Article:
Further, the Second Circuit in Dorvee found procedural error in the application of the guidelines, and concluded the error colored the sentencing in such a way as to bolster a finding of substantive unreasonableness as well. Specifically, the initial PSR guideline range for Dorvee was 262 to 327 months, while the statutory maximum was 240 months, thereby making the guideline a point of 240 months, not a range. However, it appeared that although the sentencing judge understood that the maximum available sentence was 240 months, he mistakenly believed that the guideline range was still 262 to 327 months. As a result, the Second Circuit felt that he worked from the erroneous assumption that it was a “forgone conclusion” that a 240-month sentence would be upheld on appeal because it was “relatively far below” the initial guideline range and so he may not have employed a reasonably individualized application of the § 3553(a) factors. Id. at 184.
In contrast, there was no procedural error in Mantanes' sentencing, and as discussed, the judge employed an eminently reasonable and extremely individualized application of the § 3553(a) factors in arriving at Mantanes' sentence. Further, Mantanes was sentenced to 210 months, which was both at the bottom of the agreed-upon guideline range and below the 240-month statutory maximum. This makes our case quite different from the situation before the court in Dorvee.
The Dorvee court, after noting the sentencing errors we have mentioned, went on to observe that the errors “were compounded by the fact that the district court was working with a Guideline that is fundamentally different from most and that, unless applied with great care, can lead to unreasonable sentences that are inconsistent with what § 3553 requires.” Id. at 184.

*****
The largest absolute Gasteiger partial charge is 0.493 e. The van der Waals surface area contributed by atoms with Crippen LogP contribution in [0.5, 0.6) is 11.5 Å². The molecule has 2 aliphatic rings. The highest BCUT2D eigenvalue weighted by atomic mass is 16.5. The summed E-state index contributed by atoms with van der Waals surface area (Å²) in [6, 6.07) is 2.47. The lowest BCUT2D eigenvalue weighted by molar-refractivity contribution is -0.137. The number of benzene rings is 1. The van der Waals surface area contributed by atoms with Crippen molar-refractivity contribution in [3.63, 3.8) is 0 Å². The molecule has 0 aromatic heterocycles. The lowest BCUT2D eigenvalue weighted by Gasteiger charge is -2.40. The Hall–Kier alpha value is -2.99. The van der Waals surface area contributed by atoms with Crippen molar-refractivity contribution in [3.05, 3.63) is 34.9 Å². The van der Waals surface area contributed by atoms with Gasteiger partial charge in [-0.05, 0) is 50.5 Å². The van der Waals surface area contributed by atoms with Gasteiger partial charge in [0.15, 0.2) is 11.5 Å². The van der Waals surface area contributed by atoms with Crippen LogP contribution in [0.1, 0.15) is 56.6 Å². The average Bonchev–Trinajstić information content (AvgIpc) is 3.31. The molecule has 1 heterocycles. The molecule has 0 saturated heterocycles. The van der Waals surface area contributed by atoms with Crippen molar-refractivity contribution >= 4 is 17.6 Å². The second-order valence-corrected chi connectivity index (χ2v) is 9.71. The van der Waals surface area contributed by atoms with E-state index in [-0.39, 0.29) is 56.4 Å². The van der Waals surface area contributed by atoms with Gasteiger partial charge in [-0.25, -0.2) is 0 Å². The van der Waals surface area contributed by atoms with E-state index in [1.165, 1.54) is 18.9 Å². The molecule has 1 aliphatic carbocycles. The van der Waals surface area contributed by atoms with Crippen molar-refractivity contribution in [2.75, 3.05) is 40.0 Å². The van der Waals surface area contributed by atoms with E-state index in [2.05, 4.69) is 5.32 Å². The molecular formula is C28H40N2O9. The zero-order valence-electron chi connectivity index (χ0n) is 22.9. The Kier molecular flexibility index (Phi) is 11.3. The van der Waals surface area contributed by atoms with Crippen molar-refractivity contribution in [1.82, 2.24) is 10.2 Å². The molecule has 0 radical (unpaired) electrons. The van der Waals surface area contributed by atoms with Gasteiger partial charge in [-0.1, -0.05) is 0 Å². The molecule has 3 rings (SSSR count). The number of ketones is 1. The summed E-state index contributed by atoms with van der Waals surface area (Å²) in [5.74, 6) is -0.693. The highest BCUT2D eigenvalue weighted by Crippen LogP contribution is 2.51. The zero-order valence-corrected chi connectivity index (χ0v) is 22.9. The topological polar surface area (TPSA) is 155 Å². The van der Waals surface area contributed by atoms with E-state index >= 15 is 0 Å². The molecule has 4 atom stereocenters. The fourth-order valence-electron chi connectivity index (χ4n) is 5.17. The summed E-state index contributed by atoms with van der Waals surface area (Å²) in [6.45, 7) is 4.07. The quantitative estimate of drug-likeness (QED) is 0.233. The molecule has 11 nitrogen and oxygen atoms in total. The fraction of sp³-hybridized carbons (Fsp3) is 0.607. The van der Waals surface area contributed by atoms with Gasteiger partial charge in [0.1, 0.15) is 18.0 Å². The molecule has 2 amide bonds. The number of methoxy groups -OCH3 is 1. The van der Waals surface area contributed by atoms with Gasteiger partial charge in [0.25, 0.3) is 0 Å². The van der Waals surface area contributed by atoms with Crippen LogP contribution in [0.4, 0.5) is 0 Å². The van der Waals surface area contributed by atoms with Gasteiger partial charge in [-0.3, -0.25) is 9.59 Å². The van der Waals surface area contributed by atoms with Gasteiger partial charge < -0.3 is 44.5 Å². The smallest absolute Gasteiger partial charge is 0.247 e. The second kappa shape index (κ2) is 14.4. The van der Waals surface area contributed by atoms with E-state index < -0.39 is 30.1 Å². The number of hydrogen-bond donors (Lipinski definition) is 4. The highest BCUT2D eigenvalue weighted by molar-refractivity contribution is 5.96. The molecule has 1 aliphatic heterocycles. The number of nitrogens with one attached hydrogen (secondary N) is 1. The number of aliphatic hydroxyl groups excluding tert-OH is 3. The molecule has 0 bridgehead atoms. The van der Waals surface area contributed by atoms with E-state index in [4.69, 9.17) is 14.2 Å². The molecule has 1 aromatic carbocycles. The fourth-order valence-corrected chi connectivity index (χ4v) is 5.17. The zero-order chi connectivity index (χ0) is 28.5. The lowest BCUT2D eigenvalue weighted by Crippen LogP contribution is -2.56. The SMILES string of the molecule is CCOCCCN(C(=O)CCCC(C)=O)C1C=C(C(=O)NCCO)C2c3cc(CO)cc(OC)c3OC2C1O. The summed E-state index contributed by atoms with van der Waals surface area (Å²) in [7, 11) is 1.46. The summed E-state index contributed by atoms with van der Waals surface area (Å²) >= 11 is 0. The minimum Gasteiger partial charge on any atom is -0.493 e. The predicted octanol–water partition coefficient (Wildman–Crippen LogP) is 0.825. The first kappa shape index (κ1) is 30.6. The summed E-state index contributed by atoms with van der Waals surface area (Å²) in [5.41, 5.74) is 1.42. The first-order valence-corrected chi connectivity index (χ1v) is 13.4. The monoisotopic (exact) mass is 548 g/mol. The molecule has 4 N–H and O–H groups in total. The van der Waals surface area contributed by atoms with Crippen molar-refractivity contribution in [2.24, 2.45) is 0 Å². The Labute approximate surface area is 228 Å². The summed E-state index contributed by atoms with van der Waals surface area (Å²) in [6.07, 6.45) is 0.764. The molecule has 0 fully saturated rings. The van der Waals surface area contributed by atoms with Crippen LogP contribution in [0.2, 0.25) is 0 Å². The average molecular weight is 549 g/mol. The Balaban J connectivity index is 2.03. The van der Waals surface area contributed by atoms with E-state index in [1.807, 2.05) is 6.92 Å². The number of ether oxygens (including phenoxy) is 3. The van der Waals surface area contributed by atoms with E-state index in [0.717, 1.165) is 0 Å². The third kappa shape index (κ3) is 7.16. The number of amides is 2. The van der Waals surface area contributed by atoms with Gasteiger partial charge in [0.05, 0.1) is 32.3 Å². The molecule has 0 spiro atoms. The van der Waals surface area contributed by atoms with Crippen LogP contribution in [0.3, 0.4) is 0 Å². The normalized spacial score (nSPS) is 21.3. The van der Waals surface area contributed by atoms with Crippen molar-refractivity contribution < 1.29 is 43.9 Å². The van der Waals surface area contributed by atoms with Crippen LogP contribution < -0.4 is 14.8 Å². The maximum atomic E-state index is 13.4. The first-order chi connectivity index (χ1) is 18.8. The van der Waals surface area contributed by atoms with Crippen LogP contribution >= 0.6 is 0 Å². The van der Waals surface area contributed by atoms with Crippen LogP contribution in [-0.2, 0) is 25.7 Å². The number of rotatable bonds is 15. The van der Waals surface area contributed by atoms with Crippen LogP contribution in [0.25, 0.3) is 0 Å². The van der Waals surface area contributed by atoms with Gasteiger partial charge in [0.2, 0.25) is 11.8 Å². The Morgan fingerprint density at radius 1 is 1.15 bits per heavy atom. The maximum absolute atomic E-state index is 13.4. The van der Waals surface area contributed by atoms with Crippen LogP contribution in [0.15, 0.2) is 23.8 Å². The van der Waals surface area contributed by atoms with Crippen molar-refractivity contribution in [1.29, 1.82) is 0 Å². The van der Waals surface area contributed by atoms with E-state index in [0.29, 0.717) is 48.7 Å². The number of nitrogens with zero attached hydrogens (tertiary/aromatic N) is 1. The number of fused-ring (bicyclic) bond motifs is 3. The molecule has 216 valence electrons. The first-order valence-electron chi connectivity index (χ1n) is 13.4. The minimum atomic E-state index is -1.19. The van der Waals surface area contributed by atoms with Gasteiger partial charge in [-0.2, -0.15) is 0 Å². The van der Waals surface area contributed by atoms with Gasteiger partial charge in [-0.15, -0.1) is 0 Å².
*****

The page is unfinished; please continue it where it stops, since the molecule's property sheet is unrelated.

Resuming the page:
The Second Circuit explained that section 2G2.2 was not the product of the Sentencing Commission's usual empirical studies and independent policy judgment. Instead, the applicable guideline ranges have escalated through a series of congressional directives, many of which the Sentencing Commission has actively opposed. Id. at 184-86. The result, as described by the Second Circuit, is a guideline “cobbled together” that “routinely” produces guideline ranges “near or exceeding the statutory maximum, even for run-of-the-mill cases.” Id. at 186. Whether one agrees or disagrees with the concerns expressed by the Second Circuit, it is ultimately for Congress and the Commission to consider these concerns. Having said that, however, those concerns can certainly be taken into account by district judges when exercising their sentencing discretion under the now advisory guidelines.
One last point. Unlike the Second Circuit, we apply a presumption of reasonableness to a within-guideline sentence, and it is up to the defendant to overcome this presumption. Coopman, 602 F.3d at 819; United States v. Blue, 453 F.3d 948, 952 (7th Cir.2006). In this case, given the obvious care and individualized application of § 3553(a) with which the judge approached the sentencing, the lack of any colorable procedural error, and the fact that the sentence imposed was at the bottom of the undisputed guideline range, we cannot conclude that Mantanes has overcome the presumption of reasonableness.
For the foregoing reasons, the judgment of the district court is Affirmed.
1. Section 3553(a) reads:Factors to be considered in imposing a sentence. The court shall impose a sentence sufficient, but not greater than necessary, to comply with the purposes set forth in paragraph (2) of this subsection. The court, in determining the particular sentence to be imposed, shall consider-(1) the nature and circumstances of the offense and the history and characteristics of the defendant; (2) the need for the sentence imposed-(A) to reflect the seriousness of the offense, to promote respect for the law, and to provide just punishment for the offense; (B) to afford adequate deterrence to criminal conduct; (C) to protect the public from further crimes of the defendant; and (D) to provide the defendant with needed educational or vocational training, medical care, or other correctional treatment in the most effective manner; (3) the kinds of sentences available; (4) the kinds of sentence and the sentencing range established for [the offense]․
EVANS, Circuit Judge.